A radical new steam treatment could offer hope to millions of middle-aged men who suffer from an enlarged prostate.
The five-minute procedure to shrink the gland cuts the need for surgery and comes with minimal side effects.
Health watchdogs are expected to give it the green light for routine NHS use tomorrow.
Two million men in Britain have been diagnosed with an enlarged prostate – but it is thought to affect as many as half of all men over the age of 50, and 60 per cent of those over 60.
The problem commonly causes repetitive night-time visits to the bathroom, but many men find that having rushed out of bed, they cannot urinate after all.
The new treatment – which involves injecting an enlarged prostate with jets of steam – avoids the severe impacts of invasive operations that can often spell an early end to a man’s s3x life.
An enlarged prostate is not linked to cancer and does not increase the risk of getting prostate cancer – yet the symptoms can be similar, so most men with the problem are tested to make sure their prostate is not cancerous.
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It is caused by benign prostatic hyperplasia, in which an overgrown prostate presses into the bladder and blocks the urethra, the vessel through which it empties.
In extreme cases, men find they cannot urinate, leading to a dangerous build-up of toxins that can cause severe kidney problems. Every year more than 18,000 men undergo a painful operation to relieve the problem, which involves removing part of the prostate. However, the vast majority with the condition avoid surgery because of fears over side effects.
While the operation – called transurethral resection of the prostate (TURP) – is effective, it can lead to loss of s3xual function, bleeding and incontinence.
The steam treatment, called Rezum, simply shrinks the prostate with few side effects. The procedure, performed under local anaesthetic and sedation, involves injecting nine-second bursts of steam into the prostate, via a thin tube inserted into the urethra.
The steam is injected at 1cm intervals, killing enough prostate tissue to shrink the enlarged gland.
Surgeons at Imperial College Healthcare NHS Trust in London and Hampshire Hospitals NHS Foundation Trust have trialled the procedure on 150 men, with remarkable results.
Professor Hashim Ahmed, a consultant urological surgeon at Imperial, said other hospitals are poised to roll out the treatment as soon as they get the okay from health watchdog NICE.
“A huge group of men could benefit from this treatment,” he said. Experts believe it will in time completely replace TURP. But they also think many more men who until now have been reluctant to undergo an operation will take up the steam option. Professor Ahmed said: “There is a large group of men who are so worried about the side effects of an operation that they are suffering without treatment, or relying on drugs and their side effects.”
He said the Rezum treatment – which is made by US firm NxThera – could save the NHS money.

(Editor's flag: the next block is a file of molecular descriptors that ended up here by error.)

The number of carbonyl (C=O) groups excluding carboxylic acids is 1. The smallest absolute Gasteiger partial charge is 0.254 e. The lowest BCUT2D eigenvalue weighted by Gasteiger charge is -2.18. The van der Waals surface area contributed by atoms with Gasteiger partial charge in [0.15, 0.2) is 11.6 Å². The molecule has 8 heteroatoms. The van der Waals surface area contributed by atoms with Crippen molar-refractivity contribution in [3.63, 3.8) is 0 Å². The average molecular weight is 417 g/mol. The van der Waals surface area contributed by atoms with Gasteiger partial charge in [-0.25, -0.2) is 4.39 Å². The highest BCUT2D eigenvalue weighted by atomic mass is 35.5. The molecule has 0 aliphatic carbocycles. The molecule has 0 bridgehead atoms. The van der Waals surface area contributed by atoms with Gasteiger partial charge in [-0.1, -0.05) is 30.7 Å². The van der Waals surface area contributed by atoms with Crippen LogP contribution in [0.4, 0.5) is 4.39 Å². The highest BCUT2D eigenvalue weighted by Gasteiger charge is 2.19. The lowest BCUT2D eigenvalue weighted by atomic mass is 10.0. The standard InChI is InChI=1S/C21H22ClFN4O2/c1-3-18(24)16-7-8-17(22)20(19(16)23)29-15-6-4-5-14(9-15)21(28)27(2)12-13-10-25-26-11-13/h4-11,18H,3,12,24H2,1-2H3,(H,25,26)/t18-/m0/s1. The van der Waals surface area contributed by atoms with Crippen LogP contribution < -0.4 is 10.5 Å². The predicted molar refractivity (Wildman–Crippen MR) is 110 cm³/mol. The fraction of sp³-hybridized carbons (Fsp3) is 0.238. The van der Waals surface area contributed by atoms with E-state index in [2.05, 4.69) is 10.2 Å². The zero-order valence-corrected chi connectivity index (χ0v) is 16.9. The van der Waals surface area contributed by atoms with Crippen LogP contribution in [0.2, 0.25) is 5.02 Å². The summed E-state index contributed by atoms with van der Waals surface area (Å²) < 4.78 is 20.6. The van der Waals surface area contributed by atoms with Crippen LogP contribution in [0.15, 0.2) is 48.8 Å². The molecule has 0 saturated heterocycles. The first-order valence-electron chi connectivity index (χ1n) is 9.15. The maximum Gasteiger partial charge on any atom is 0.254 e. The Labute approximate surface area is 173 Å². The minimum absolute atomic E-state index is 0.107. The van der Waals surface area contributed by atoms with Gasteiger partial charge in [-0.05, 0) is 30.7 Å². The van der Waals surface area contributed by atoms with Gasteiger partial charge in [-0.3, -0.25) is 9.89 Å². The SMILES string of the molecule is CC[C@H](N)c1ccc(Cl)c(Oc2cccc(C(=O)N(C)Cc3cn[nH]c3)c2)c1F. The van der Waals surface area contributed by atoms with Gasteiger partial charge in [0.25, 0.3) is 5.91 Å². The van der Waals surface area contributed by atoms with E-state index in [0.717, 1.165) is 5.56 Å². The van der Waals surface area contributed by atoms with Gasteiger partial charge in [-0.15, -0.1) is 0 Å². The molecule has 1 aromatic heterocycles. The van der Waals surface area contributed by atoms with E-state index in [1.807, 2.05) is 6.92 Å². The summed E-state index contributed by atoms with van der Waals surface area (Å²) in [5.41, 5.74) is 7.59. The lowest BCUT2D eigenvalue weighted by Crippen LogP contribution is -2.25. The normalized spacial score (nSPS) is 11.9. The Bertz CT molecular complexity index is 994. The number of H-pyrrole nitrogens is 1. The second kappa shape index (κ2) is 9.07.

“It frees up huge NHS resources because you need much less theatre time,” he said.
“You are also opening up tens of thousands of days of bed occupation around the country.”
Conventional TURP operations take 90 minutes in surgery and an average of three days of recovery time in an NHS bed. The Rezum treatment, in comparison, takes just five minutes.
Professor Ahmed said: “From arriving in theatre to leaving again is taking no more than 15 minutes. And it is a day case – there is no need to take an NHS bed.” The Rezum procedure costs the NHS about £2,000 – roughly the same as TURP – but taking into account theatre time and no need for a bed it could save the health service millions. Privately it costs about £5,000, compared to £6,000 for TURP.
Professor Ahmed and Professor Richard Hindley of Hampshire Hospitals, who performed the first Rezum procedure in Basingstoke last year, have compiled the results of their first 80 patients to receive the treatment.
On average their patients’ prostates shrunk by 36 per cent – a comparable result to TURP. But remarkably, the side effects have been minimal.
Professor Ahmed said: “We have seen zero incontinence and virtually zero impotence. And you get a quicker recovery, meaning you can get back to work and get on with your life.”
For patients who receive TURP, in comparison, roughly 10 per cent are left with erectile problems and two per cent have permanent urinary incontinence.
Roughly 65 per cent are also left with ejaculation problems – for Rezum it is about five per cent.
Professor Ahmed stressed there are some disadvantages of the steam treatment. He said: “It is not instant – it might take three to eight weeks to see the benefit, it is a slow burn.”
The technology may also be unsuitable for men with the largest prostates – who would be better off having a high-tech laser surgery treatment.
Rezum is the latest in a series of non-surgical options for enlarged prostates to emerge in the last year.
Another treatment involves blocking the blood supply to the prostate by injecting tiny plastic beads into an artery.
Professor Hindley, who does his academic work at the University of Winchester, added: “This could be a game-changer for the NHS. You can do five or six cases in half a day.”
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